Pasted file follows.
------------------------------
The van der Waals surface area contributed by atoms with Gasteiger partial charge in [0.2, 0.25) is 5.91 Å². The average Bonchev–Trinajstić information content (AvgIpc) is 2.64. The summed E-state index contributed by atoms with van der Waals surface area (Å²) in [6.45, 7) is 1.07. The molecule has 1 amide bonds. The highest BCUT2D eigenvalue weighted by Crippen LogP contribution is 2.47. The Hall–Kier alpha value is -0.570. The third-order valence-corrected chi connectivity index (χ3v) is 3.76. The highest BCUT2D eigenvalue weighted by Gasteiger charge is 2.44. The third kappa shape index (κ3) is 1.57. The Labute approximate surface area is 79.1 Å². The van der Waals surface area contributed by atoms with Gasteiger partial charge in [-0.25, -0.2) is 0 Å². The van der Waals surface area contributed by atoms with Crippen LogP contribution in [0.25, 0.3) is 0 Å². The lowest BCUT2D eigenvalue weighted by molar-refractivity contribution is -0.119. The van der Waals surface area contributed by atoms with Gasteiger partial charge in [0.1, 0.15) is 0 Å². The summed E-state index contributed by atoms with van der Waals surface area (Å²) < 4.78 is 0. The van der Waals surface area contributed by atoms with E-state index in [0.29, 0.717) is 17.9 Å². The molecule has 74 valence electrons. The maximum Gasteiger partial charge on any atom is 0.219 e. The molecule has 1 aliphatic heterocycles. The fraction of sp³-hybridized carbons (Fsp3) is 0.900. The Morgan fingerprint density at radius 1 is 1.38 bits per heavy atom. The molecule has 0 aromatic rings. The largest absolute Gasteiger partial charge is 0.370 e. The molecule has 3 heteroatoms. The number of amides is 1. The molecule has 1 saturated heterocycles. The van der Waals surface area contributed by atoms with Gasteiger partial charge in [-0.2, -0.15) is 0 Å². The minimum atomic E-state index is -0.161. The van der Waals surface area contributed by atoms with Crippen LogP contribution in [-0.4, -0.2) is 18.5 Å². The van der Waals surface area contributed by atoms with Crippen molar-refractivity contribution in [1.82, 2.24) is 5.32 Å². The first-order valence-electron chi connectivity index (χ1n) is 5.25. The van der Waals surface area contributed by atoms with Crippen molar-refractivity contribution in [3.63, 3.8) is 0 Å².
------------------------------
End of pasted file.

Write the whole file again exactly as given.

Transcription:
The van der Waals surface area contributed by atoms with Gasteiger partial charge in [0.2, 0.25) is 5.91 Å². The average Bonchev–Trinajstić information content (AvgIpc) is 2.64. The summed E-state index contributed by atoms with van der Waals surface area (Å²) in [6.45, 7) is 1.07. The molecule has 1 amide bonds. The highest BCUT2D eigenvalue weighted by Crippen LogP contribution is 2.47. The Hall–Kier alpha value is -0.570. The third-order valence-corrected chi connectivity index (χ3v) is 3.76. The highest BCUT2D eigenvalue weighted by Gasteiger charge is 2.44. The third kappa shape index (κ3) is 1.57. The Labute approximate surface area is 79.1 Å². The van der Waals surface area contributed by atoms with Gasteiger partial charge in [-0.25, -0.2) is 0 Å². The van der Waals surface area contributed by atoms with Crippen LogP contribution in [0.25, 0.3) is 0 Å². The lowest BCUT2D eigenvalue weighted by molar-refractivity contribution is -0.119. The van der Waals surface area contributed by atoms with Gasteiger partial charge in [0.1, 0.15) is 0 Å². The summed E-state index contributed by atoms with van der Waals surface area (Å²) < 4.78 is 0. The van der Waals surface area contributed by atoms with E-state index in [0.29, 0.717) is 17.9 Å². The molecule has 74 valence electrons. The maximum Gasteiger partial charge on any atom is 0.219 e. The molecule has 1 aliphatic heterocycles. The fraction of sp³-hybridized carbons (Fsp3) is 0.900. The Morgan fingerprint density at radius 1 is 1.38 bits per heavy atom. The molecule has 0 aromatic rings. The largest absolute Gasteiger partial charge is 0.370 e. The molecule has 3 heteroatoms. The number of amides is 1. The molecule has 1 saturated heterocycles. The van der Waals surface area contributed by atoms with Gasteiger partial charge in [-0.2, -0.15) is 0 Å². The minimum atomic E-state index is -0.161. The van der Waals surface area contributed by atoms with Crippen LogP contribution in [-0.4, -0.2) is 18.5 Å². The van der Waals surface area contributed by atoms with Crippen molar-refractivity contribution in [1.82, 2.24) is 5.32 Å². The first-order valence-electron chi connectivity index (χ1n) is 5.25. The van der Waals surface area contributed by atoms with Crippen molar-refractivity contribution in [3.63, 3.8) is 0 Å².